Interestingly enough, Tolkien himself recognized the tonal mismatch between The Hobbit and The Lord of the Rings. It is well-known amongst Hobbit fans that the "Riddles in the Dark" chapter was rewritten to reflect the role of Gollum's ring in LotR. What is less well-known is that Tolkien dabbled at rewriting the entirety of The Hobbit to match the style of its sequels. He wrote three chapters and, as John D. Rateliff recounts in The History of the Hobbit,

According to Christopher Tolkien, when his father had reached this point in the recasting he loaned the material to a friend to get an outside opinion on it. We do not know this person's identity, but apparently her response was something along the lines of 'this is wonderful, but it's not The Hobbit'. She must have been someone whose judgment Tolkien respected, for he abandoned the work and decided to let The Hobbit retain its own autonomy and voice rather than completely incorporate it into The Lord of the Rings as a lesser 'prelude' to the greater work.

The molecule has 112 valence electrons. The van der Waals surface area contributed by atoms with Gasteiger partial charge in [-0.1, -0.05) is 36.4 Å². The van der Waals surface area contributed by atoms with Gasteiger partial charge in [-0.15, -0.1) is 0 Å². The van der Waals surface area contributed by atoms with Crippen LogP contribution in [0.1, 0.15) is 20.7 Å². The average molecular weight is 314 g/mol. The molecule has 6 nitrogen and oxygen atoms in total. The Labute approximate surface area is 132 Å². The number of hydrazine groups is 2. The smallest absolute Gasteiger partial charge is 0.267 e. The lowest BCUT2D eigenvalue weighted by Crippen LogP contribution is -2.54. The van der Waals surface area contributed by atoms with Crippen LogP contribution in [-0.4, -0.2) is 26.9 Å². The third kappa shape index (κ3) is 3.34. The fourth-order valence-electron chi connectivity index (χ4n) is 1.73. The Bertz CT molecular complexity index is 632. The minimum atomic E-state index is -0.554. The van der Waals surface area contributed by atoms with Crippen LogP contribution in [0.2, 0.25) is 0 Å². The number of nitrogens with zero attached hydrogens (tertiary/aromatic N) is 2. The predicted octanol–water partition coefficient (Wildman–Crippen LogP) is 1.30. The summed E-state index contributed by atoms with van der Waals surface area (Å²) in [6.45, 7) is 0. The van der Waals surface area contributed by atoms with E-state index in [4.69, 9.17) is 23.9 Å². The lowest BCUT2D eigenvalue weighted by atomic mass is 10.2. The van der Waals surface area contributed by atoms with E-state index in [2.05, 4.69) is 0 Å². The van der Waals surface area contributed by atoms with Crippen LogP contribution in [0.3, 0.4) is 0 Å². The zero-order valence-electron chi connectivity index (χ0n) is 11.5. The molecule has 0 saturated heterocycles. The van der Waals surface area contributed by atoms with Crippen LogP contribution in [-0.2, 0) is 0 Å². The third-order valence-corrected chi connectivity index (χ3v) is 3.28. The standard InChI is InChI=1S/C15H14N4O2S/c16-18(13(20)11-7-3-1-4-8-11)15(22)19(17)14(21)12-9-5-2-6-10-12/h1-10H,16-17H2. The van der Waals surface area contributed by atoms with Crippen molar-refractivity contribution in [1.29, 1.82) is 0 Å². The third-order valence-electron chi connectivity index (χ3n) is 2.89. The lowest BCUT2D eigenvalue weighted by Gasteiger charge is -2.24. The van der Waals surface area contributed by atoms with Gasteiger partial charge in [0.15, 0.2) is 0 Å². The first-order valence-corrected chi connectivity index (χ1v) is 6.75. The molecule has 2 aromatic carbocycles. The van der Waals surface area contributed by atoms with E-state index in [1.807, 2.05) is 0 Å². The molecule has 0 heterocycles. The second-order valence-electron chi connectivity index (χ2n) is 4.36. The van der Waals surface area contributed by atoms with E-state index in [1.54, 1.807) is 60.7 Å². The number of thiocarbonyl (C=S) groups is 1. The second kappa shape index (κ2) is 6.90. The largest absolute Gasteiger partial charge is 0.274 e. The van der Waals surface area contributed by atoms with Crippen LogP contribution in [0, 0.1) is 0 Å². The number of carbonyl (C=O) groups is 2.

Peter Jackson's The Hobbit movie trilogy takes much inspiration from another Tolkien work, "The Quest for Erebor" (or at least the part of that work that appears in the LotR appendices). This work discusses the events of The Hobbit from Gandalf's point of view as told to Frodo while they were in Moria. For example, from here we get Gandalf's motivation for naming Bilbo the burglar of the dwarves party (his scent would be unknown to the dragon Smaug), and we learn of Gandalf's concern for how Sauron could use Smaug.